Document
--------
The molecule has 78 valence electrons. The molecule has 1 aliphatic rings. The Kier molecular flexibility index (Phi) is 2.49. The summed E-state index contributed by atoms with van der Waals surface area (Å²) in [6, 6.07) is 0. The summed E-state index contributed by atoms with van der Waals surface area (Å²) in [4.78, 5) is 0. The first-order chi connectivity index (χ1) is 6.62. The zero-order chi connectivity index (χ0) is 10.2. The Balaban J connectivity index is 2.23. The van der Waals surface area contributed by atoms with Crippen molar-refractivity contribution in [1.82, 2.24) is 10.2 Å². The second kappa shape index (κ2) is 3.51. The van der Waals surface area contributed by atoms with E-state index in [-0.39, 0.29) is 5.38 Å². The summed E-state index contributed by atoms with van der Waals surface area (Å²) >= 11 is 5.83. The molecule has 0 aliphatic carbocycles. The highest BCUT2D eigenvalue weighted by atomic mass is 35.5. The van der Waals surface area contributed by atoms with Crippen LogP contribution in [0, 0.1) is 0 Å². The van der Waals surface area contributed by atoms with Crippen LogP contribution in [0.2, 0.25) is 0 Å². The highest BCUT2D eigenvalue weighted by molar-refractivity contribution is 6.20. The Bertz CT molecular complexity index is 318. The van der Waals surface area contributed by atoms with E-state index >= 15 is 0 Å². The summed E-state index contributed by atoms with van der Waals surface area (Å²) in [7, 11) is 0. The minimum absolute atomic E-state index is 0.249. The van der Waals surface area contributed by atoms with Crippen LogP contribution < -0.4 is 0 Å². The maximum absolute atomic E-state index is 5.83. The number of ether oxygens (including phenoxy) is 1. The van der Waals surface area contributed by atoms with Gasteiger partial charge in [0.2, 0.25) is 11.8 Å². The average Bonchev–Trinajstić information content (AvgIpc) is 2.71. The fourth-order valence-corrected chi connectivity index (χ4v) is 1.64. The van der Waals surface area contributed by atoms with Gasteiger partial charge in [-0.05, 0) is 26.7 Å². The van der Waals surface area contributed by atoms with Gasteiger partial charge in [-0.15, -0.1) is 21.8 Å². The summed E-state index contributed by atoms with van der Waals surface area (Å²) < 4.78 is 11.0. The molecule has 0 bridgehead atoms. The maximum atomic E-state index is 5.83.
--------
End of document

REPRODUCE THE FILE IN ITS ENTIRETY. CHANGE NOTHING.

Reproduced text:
The molecule has 78 valence electrons. The molecule has 1 aliphatic rings. The Kier molecular flexibility index (Phi) is 2.49. The summed E-state index contributed by atoms with van der Waals surface area (Å²) in [6, 6.07) is 0. The summed E-state index contributed by atoms with van der Waals surface area (Å²) in [4.78, 5) is 0. The first-order chi connectivity index (χ1) is 6.62. The zero-order chi connectivity index (χ0) is 10.2. The Balaban J connectivity index is 2.23. The van der Waals surface area contributed by atoms with Crippen molar-refractivity contribution in [1.82, 2.24) is 10.2 Å². The second kappa shape index (κ2) is 3.51. The van der Waals surface area contributed by atoms with E-state index in [-0.39, 0.29) is 5.38 Å². The summed E-state index contributed by atoms with van der Waals surface area (Å²) >= 11 is 5.83. The molecule has 0 aliphatic carbocycles. The highest BCUT2D eigenvalue weighted by atomic mass is 35.5. The van der Waals surface area contributed by atoms with Crippen LogP contribution in [0, 0.1) is 0 Å². The van der Waals surface area contributed by atoms with Crippen LogP contribution in [0.2, 0.25) is 0 Å². The highest BCUT2D eigenvalue weighted by molar-refractivity contribution is 6.20. The Bertz CT molecular complexity index is 318. The van der Waals surface area contributed by atoms with E-state index >= 15 is 0 Å². The summed E-state index contributed by atoms with van der Waals surface area (Å²) in [7, 11) is 0. The minimum absolute atomic E-state index is 0.249. The van der Waals surface area contributed by atoms with Crippen LogP contribution < -0.4 is 0 Å². The maximum absolute atomic E-state index is 5.83. The number of ether oxygens (including phenoxy) is 1. The van der Waals surface area contributed by atoms with Gasteiger partial charge in [0.2, 0.25) is 11.8 Å². The average Bonchev–Trinajstić information content (AvgIpc) is 2.71. The fourth-order valence-corrected chi connectivity index (χ4v) is 1.64. The van der Waals surface area contributed by atoms with Gasteiger partial charge in [-0.05, 0) is 26.7 Å². The van der Waals surface area contributed by atoms with Gasteiger partial charge in [-0.15, -0.1) is 21.8 Å². The summed E-state index contributed by atoms with van der Waals surface area (Å²) < 4.78 is 11.0. The molecule has 0 bridgehead atoms. The maximum atomic E-state index is 5.83.